The most confusing definition of the nature of slang is the following one given by Partridge. Slang is everywhere he says — and youth slang, in particular, exerts enormous power.
By a process of natural selection, only the strong survive.
It never grows stale. Cockney, public-house, commercial, society, military, theatrical, parliamentary and others. He says yer told him to send' round no more pink notes nor come hangin' over de garden gate, and he takes dis mean sending the boy to speak for him.He says yer referred to him like a has-been, and never give him no chance to kick at de decision. Flexner in their "Dictionary of American Slang" write: "Sometimes slang is used to escape the dull familiarity of standard words, to suggest an escape from the established routine of everyday life. He says yer swiled him and never said why. The obscure etymology of the term itself affects its use as a stylistic notation. Slang pervades American speech to a startling degree. It is suggested here that the term 'slang' should be used for those forms of the English vocabulary which are either mispronounced or distorted in some way phonetically, morphologically or lexically. Much has been said and written about it. This can be proved by the progfessive role played By any conscious effort to sift innovations, some of which are indeed felt to be unnecessary, even contaminating elements in the body of the language. They, and they only, being native speakers of the English language, are its masters and lawgivers. Many words formerly labelled as slang have now become legitimate units of standard English. Slang is nothing but a deviation from the established norm at the level of the vocabulary of the language. As for the other groups of words hitherto classified as slang, they should be specified according to the universally accepted classification of the vocabulary of a language.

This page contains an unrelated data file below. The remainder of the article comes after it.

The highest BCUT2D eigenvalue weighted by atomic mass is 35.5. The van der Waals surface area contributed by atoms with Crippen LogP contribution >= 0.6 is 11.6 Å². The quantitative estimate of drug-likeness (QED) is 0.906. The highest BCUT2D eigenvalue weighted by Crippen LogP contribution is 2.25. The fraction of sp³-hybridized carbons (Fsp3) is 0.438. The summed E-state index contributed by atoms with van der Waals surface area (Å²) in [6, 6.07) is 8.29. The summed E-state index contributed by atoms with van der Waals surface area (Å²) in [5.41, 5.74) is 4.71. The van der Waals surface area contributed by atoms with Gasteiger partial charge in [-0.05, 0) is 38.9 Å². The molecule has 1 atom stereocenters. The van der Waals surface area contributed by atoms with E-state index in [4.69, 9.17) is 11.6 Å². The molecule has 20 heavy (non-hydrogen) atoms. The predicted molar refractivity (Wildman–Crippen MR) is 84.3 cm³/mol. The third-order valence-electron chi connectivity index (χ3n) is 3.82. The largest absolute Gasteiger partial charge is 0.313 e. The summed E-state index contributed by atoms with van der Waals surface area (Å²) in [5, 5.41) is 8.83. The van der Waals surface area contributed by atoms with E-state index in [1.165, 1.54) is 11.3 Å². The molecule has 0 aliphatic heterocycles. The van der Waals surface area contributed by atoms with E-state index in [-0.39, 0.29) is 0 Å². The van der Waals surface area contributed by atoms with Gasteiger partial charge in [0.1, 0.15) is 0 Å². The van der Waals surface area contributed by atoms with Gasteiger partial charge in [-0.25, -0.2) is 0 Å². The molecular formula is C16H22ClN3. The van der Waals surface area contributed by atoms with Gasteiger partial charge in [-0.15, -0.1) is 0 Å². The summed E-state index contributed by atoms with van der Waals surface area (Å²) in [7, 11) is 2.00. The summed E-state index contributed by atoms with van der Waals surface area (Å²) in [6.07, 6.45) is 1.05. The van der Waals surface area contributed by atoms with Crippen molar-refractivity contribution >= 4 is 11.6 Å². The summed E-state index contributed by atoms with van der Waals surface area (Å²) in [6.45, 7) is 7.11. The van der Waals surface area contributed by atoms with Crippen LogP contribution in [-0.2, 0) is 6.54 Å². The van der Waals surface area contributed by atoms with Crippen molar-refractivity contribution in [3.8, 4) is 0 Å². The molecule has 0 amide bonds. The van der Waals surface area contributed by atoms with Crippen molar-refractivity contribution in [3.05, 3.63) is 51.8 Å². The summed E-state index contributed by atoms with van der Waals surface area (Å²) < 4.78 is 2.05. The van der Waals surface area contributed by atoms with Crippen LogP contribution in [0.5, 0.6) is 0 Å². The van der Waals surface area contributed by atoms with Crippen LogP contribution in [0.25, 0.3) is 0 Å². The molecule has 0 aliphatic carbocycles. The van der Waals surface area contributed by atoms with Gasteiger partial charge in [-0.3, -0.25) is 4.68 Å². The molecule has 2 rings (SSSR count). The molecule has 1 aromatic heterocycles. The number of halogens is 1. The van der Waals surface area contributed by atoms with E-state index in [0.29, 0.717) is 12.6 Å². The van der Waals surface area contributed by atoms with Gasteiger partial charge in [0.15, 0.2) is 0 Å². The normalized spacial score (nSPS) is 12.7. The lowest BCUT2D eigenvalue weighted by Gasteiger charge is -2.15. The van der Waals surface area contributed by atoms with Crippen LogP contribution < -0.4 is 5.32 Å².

Foremost among its sources is the African-American vernacular, whose influence on American youth slang of the 20th century cannot be over-stated. It is suggested here that the term 'slang' should be used for those forms of the English vocabulary which are either mispronounced or distorted in some way phonetically, morphologically or lexically.
Most are quickly discarded and forgotten. If a slang word or phrase does become stale, it is replaced by a new slangism. If, on the other hand, slang is a certain language or a dialect or even a patois, then it should be characterized not only by its peculiar use of words but also by phonetic, morphological and syntactical peculiarities.
Slang is regarded as the quintessence of colloquial speech and therefore stands above all the laws of grammar. By and large, the man who uses slang is a forceful, pleasing, acceptable personality. No one has yet given a more or less satisfactory definition of the term.